North Korea, Eric Schmidt & Maslow’s Hierarchy

I’m a bit phobic of of dictators & dictatorships. Near as I can tell, there is no dedicated word for it like geniophobia, “the fear of chins” (no joke). I love to travel and what to see as much of the world as possible, but I run the other direction when dictators are in charge. I’m just not that adventurous.

Google North of the Demilitarized Zone

This brings me to Google Chairman, Eric Schmidt’s recent trip to sunny North Korea, the land of forced labor camps, starvation, near-absolute isolation from the outside world, and apparently unicorns.

Schmidt’s goal seemed to be encouraging the North Korean government to open up Internet access for its people. After his trip he stated:

“We made that alternative very, very clear. Once the internet starts in any country, citizens in that country can certainly build on top of it, but the government has to do one thing: open up the Internet first. They have to make it possible for people to use the Internet, which the government of North Korea has not yet done. It is their choice now, and in my view, it’s time for them to start, or they will remain behind” (G+).

More on this in a bit.

North Korea Isolation

Maybe I’m wrong, but I don’t think most Americans appreciate how isolated the citizens of North Korea are from the rest of the world. With the exception of a tiny group of elites, they have no connection to the outside world through the Internet, phones, mail, or even physical travel.

They are trapped. They don’t have any modern technology, and most people can’t even fathom it. Unlike so many people living under theocratic dictatorships in the Middle East, most North Koreans don’t even know how oppressed they are. In order to realize it, you have to see or read how other people live, and they can’t. And that’s not even getting into the forced labor camps for political prisoners.

Much of this is noted by Schmidt’s daughter Sophie. Quartz broke down the low-lights of Sophie’s recent blog post:

“Some highlights:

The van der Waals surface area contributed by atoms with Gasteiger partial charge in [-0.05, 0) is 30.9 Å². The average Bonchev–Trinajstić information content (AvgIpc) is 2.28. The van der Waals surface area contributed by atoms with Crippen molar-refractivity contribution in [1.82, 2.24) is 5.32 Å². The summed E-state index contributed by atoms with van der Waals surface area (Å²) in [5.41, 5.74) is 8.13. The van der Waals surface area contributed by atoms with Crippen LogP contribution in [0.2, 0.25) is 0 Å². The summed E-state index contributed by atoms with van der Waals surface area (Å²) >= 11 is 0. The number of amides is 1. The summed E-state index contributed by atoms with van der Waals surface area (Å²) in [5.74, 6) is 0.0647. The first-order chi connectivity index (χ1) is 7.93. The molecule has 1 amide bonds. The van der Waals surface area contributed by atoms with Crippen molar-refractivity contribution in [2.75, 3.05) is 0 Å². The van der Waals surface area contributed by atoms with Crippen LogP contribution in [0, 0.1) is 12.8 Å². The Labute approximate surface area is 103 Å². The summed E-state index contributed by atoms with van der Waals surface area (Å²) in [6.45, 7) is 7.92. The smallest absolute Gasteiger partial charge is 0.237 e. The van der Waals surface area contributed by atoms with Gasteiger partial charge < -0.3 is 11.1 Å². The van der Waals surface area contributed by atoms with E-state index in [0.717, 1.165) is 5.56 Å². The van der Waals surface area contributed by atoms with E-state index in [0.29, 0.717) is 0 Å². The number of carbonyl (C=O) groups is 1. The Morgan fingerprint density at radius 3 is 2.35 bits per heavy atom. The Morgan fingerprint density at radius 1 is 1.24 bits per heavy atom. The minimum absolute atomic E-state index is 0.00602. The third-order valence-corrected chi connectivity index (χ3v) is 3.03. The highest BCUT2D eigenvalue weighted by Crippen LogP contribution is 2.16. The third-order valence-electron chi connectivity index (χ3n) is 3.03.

• The English-language customs form for North Korea requires declaration of ”killing device” and “publishings of all kinds.”
  • None of the buildings visited by the delegation was heated, despite the cold. Sophie writes: “They’re proudly showing you their latest technology or best library, and you can see your breath. A clue to how much is really in their control.”
  • The delegation had two official minders always present with them (“2, so one can mind the other”) and no interaction with North Koreans not vetted by officials.
  • Eric Schmidt’s “reaction to staying in a bugged luxury socialist guesthouse was to simply leave his door open.”
  • The group saw a room with roughly 90 North Koreans at computers in the Kim Il Sung University e-Library. But, Sophie writes, “One problem: No one was actually doing anything. A few scrolled or clicked, but the rest just stared.”
  • The group could make international calls on rented cell phones but had no data service. (Quartz)”

This stuff is very telling because dictators like to impress powerful guests. If they had computers in a heated room, that’s the room that would have been on display.

Now to my point.

Schmidt is Wrong

I’m a huge advocate for the transformative powers of the Internet. It’s why I get so pissed off at any attempt to censor the network. That being said, I don’t think that the Internet is what North Korean citizens need in 2013. A few things that they do need…

  • An end to forced labor camps
  • Basic civil rights
  • Food
  • Heat

Maslow’s hierarchy of needs is a great reference for what is important in life. The idea is that starting from the bottom, each layer must be achieved in order to get to the next. For example, you aren’t worried about fulfilling your dreams if you don’t have access to drinkable water.

Maslow's_Hierarchy_of_NeedsThe point is, as powerful as the Internet is, and I have no doubt that it will one day play a critical role in transforming the lives of the people of North Korea, it’s just not the solution right now. Schmidt’s visit and message are brutally self-serving.

Google can benefit from an Internet-connected North Korea.

The people of North Korea can benefit from an Internet-connected North Korea… But only after some of the most brutal trappings of dictatorship are eradicated. Schmidt had a chance to see a bit of life behind the DMZ, and make his message heard. He could have done some real good, but instead he chose to push Google’s agenda, and promote his upcoming book.

2 thoughts on “North Korea, Eric Schmidt & Maslow’s Hierarchy

  1. Reblogged this on rtikthirteen and commented:
    Excellent post on the state of affairs in North Korea and the inherent value (or lack thereof) in the availability of the Internet. Very well written and thought provoking.

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